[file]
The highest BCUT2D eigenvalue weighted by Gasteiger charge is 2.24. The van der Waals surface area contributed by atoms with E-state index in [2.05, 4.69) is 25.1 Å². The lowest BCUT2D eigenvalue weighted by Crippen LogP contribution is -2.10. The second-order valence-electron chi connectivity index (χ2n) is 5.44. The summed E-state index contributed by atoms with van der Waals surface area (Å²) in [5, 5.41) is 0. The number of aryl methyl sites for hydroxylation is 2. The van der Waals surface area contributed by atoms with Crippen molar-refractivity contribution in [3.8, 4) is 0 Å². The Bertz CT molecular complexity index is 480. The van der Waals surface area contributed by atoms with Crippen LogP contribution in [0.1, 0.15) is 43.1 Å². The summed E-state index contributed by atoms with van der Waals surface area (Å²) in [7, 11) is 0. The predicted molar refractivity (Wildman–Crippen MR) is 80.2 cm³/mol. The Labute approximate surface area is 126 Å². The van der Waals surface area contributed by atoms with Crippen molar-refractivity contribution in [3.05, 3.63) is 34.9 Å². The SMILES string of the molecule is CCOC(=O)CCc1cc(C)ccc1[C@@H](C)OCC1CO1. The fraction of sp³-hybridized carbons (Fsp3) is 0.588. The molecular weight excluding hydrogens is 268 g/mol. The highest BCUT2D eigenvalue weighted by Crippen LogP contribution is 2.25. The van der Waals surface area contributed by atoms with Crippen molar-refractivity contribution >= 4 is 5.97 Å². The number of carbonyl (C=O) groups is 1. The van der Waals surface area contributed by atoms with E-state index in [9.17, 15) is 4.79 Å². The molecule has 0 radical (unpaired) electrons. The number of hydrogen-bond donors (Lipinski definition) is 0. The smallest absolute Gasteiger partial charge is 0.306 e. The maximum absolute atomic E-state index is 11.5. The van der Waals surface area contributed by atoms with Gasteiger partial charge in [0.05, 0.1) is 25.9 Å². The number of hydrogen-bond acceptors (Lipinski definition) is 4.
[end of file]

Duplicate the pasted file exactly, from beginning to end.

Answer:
The highest BCUT2D eigenvalue weighted by Gasteiger charge is 2.24. The van der Waals surface area contributed by atoms with E-state index in [2.05, 4.69) is 25.1 Å². The lowest BCUT2D eigenvalue weighted by Crippen LogP contribution is -2.10. The second-order valence-electron chi connectivity index (χ2n) is 5.44. The summed E-state index contributed by atoms with van der Waals surface area (Å²) in [5, 5.41) is 0. The number of aryl methyl sites for hydroxylation is 2. The van der Waals surface area contributed by atoms with Crippen molar-refractivity contribution in [3.8, 4) is 0 Å². The Bertz CT molecular complexity index is 480. The van der Waals surface area contributed by atoms with Crippen LogP contribution in [0.1, 0.15) is 43.1 Å². The summed E-state index contributed by atoms with van der Waals surface area (Å²) in [7, 11) is 0. The predicted molar refractivity (Wildman–Crippen MR) is 80.2 cm³/mol. The Labute approximate surface area is 126 Å². The van der Waals surface area contributed by atoms with Crippen molar-refractivity contribution in [3.05, 3.63) is 34.9 Å². The SMILES string of the molecule is CCOC(=O)CCc1cc(C)ccc1[C@@H](C)OCC1CO1. The fraction of sp³-hybridized carbons (Fsp3) is 0.588. The molecular weight excluding hydrogens is 268 g/mol. The highest BCUT2D eigenvalue weighted by Crippen LogP contribution is 2.25. The van der Waals surface area contributed by atoms with Crippen molar-refractivity contribution >= 4 is 5.97 Å². The number of carbonyl (C=O) groups is 1. The van der Waals surface area contributed by atoms with E-state index in [9.17, 15) is 4.79 Å². The molecule has 0 radical (unpaired) electrons. The number of hydrogen-bond donors (Lipinski definition) is 0. The smallest absolute Gasteiger partial charge is 0.306 e. The maximum absolute atomic E-state index is 11.5. The van der Waals surface area contributed by atoms with Gasteiger partial charge in [0.05, 0.1) is 25.9 Å². The number of hydrogen-bond acceptors (Lipinski definition) is 4.